Why Is Pablo Escobar Having a Pop Culture Moment?

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When Pablo Escobar’s beachfront Miami mansion was torn down earlier this year, some felt it closed the books on a bloody chapter of history that tied the city to the reportedly richest drug lord in History. The tale of the infamous narco king spanned two continents and claimed the lives of thousands of people during years of bloody fighting among the Medellín Cartel, the competing Cali Cartel, the government officials they bribed, and drug enforcement agencies from the United States and Colombia intent on cracking down on the trade.

But although Escobar’s old rumored crash pad is gone, the story of the man himself lives on in the popular American imagination. In the past year, audiences have seen a range of depictions of Escobar and the frightening drug empire he built come to life onscreen. Last year’s popular Netflix series Narcos gained a loyal following as it chronicled Escobar’s life. (Season 2 of Narcos premieres today.) This summer’s film, The Infiltrator, told the story of undercover special agent Robert Mazur, who posed as a corrupt Tampa businessman to break into the money-laundering ring that cleaned Escobar’s dirty money. Now the National Geographic Channel has come out with a true-crime look at the cartel head honcho in an hourlong episode dedicated to him as part of the channel's biopic series Facing.

So why is Escobar having a pop culture moment now?

One of the men closest to the manhunt for the drug kingpin is not quite sure.

“Over the years, people have told me and [my DEA partner] Javier Peña we should tell our story,” says Steve Murphy, who joined Peña to help the Colombian police force track down and eventually kill Escobar in 1993. “We didn’t think anyone would be interested, though... No one cares what happened 20 years ago.”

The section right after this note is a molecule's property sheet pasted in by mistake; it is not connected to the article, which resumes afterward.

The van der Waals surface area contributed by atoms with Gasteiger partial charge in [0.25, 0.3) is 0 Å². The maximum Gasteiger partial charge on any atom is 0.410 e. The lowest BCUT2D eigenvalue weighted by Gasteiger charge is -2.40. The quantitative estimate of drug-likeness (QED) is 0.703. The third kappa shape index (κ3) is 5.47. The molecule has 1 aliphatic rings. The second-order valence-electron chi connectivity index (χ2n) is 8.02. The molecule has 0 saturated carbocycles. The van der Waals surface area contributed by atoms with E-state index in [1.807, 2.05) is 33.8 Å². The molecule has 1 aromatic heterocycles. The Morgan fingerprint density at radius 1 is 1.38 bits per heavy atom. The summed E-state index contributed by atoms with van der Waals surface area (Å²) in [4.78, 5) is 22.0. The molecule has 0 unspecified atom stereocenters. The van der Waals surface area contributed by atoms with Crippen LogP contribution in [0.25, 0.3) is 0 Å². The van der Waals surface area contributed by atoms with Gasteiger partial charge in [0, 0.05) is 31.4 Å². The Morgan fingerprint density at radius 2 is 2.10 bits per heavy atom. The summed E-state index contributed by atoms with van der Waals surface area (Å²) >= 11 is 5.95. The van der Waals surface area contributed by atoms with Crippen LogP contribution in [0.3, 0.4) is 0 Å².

That belief was contradicted by the handful of directors over the years who contacted him about making a potential film — but the other issue was convincing Murphy that a director could properly tell the Escobar tale.

“Our greatest concern was that someone might glamorize Pablo Escobar,” he says.

Producer Eric Newman was the one who eventually persuaded Murphy to sign on as a consultant for Narcos, in which Murphy, played by Boyd Holbrook, is a main character.

That show was followed by the National Geographic series, in which Murphy was also involved. That show includes an exclusive interview with Gen. Octavio Vargas Silva, the director of Colombia’s National Police Force at the time. It also has more extensive interviews with other people who previously had not received much camera time, including “Popeye” Velasquez, the head of Escobar’s terror squad who is now a convicted murderer.

The episode doesn’t mince words about Escobar’s violence.

“I always remember [Escobar] saying he wanted a body count — he wanted more bodies — so that way he could show Colombia that he was winning the war,” Peña explains to the camera.

Of course, this isn’t the first time pop culture has dove into the Escobar theme. The 2001 Johnny Depp film Blow told the tale of American drug smuggler George Jung, a major player in expanding the Medellín Cartel’s reach in the United States. And before that, there were the enduring film classics centered on the character of the American mobster — some real, some fictional — that remain seared in the popular imagination: Scarface, Goodfellas, and the Godfather series. More recently, we’ve seen the unhinged American crime lord come to life oncreen with another Johnny Depp movie, Black Mass, revolving around Boston’s notorious Whitey Bulger.

Maybe it’s that enduring fascination with these violent yet charismatic men who built brutally successful crime organizations that has found a new form of expression in these recent Escobar films and shows. Maybe Murphy’s brother, who helped persuade him to talk to Newman, was onto something.

“People are interested in Al Capone; they’re interested in the 'roaring '30s.' I think this is gonna be a big deal,” Murphy recalls his brother saying. Given the renewed interest in Escobar, it sounds like he was right.

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